I kneel next to the bathtub and gently rinse the soap from your hair. You stick foam numbers to the side of the tub and then splash them off. I empty the conditioner bottle onto your head, because Daddy let you nap with your hair out and it curls and twirls and twists itself up as you sleep. I pick out the little knots and then massage them between my fingers until they slip away. I learned to do your daddy’s hair, too. I made myself learn. I wanted to be able to take care of him. I didn’t want it to be strange that he was Black and I was White—at least not at home. Not in our home.
I am used to the stares from the outside. They come from both sides, actually. Mostly, they don’t last long. Once we become people to them, they understand what we are together. Well-meaning friends used to say, “You can’t choose who you love”, but they’re wrong. I chose him. I chose the boy who walked me to class. I chose the boy who was silly and sweet even though he was taught not to be. I chose that creative, and sometimes troubled, soul to be my partner. I chose your daddy, and the day I chose him, was the day I chose you.
Everyone said “mixed babies” are the cutest. “Mixed babies” have the best hair.
Their words drifted around and passed me. “Mixed baby” meant nothing to me as you grew inside my body. I didn't care. I didn't care what you were going to look like. I wanted you healthy. I wanted you happy. I wanted you here. "Mixed baby" meant nothing; my baby, meant everything.
When you were born, with your olive skin like mine, and blue eyes from God-knows-where, everyone said Daddy better get his gun.
Blue-eyed Black girls are something to be talked about. Because they’re striking. Because they’re different. Because they are somehow more appropriate for White people to be attracted to, and are a standard of beauty our society encourages Black people to strive for. Exotic, but not too much. Ethnic, but just a little.
In fact, had you been born 200 years ago you could’ve almost “passed”, but the hair gives you away. It still does, today. It's a second glance in the line at Target. It's a pause or a pursed lip smile from a passerby. They know. They can see it and I hope that never bothers you. In fact, I hope you’re always proud of every single part of you. You were born of love. Of understanding and acceptance. Please, my darling, live that way.
Race relations are everywhere right now. They're telling us what we can and cannot say. Angry words and images are trying to separate people. Just know your family, and everyone we surround ourselves with, loves you. You will never be just a color to any of them.
Things are going to get more complicated, and you're going to notice, because you're so very smart. You'll hear words said about your daddy that don't describe the man you know at all. You’ll see people look at at your momma with a judgment that she doesn't deserve, and at points in your life you'll be treated differently because of how you look, too.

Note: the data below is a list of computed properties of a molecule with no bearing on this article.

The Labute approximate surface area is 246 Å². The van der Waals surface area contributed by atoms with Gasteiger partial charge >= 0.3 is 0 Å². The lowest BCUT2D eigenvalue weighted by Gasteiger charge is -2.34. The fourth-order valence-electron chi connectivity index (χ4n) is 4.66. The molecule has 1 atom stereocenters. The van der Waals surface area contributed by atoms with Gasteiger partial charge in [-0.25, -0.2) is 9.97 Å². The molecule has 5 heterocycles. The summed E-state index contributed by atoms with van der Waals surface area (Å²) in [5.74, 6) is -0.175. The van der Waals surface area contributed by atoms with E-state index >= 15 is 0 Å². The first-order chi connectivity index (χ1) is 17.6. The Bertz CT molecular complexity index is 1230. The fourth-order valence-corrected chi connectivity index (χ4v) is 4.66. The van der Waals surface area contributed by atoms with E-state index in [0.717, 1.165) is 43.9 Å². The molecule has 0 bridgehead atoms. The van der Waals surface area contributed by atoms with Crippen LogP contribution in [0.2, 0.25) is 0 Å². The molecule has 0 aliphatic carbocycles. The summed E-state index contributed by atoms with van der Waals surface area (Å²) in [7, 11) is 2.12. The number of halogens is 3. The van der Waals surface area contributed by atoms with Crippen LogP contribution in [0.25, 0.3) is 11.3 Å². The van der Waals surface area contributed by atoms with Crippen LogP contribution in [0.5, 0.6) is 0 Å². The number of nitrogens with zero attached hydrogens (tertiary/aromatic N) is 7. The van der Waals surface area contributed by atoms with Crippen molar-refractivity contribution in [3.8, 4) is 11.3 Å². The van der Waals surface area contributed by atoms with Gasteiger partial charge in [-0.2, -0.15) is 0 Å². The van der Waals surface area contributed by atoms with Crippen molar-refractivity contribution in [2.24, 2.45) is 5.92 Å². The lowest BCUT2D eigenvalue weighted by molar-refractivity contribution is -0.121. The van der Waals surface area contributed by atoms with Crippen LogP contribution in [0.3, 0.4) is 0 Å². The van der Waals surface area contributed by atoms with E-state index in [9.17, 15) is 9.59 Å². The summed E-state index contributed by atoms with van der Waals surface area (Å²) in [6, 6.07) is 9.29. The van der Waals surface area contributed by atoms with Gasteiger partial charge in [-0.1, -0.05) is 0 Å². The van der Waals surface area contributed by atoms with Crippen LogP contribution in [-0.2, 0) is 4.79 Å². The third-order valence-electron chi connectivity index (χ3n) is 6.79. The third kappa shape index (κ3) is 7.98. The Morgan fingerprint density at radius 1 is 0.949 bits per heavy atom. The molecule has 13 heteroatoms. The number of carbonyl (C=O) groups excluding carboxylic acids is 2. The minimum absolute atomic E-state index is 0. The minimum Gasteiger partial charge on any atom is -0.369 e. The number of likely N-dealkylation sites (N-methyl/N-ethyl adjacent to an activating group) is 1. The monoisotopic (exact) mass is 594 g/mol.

I can’t protect you from all those things. Not a girl like you—so bold and adventurous. You’ll have to face these things head on and at some point you’ll have to face these things alone.
I'll never know what it is to be biracial. I'll never know what it "feels" like, but I promise to listen. I'll never know exactly what it means to be a Black woman, but I promise I've got one lined up for you to talk to. She's my favorite person in the world, your God Mother, and I'm only a little scared you'll like her more than me.
And finally, I promise to always do your hair. I promise to give it the time and attention it deserves, because it is important, and it is yours, and I love that “part” of you just as much as every other.
You are beautiful, my love, and people are going to notice. But it's not your eyes, or your skin, or even this mass of lovely curls--it's your heart, and it's the exact same color as everyone else's.
The water is getting cold. The comb slips quietly through your hair. We can’t stay here--in this space filled with water, and bubbles, and rubber ducks, and curls. As I dry you off, you hug me. Slippery and slimy, you giggle and squeal. I hold you close and breathe in your clean.
I'll never know exactly what it is to be you – a girl straddling a line between two races and two cultures. But I promise to try, and for now, for us, that means I’ll do your hair.
I squeeze you just a bit longer, because I want to stay in this moment: just a mother and her daughter, quietly bridging the gap between Black and White.
Liza Dora is an author/illustrator and freelance writer. She has been featured on Today.com, The Huffington Post and various other online publications. Liza is also a member of the 2016 San Antonio cast of "Listen To Your Mother". You can read more from Liza on her creatively-titled website lizadora.com.
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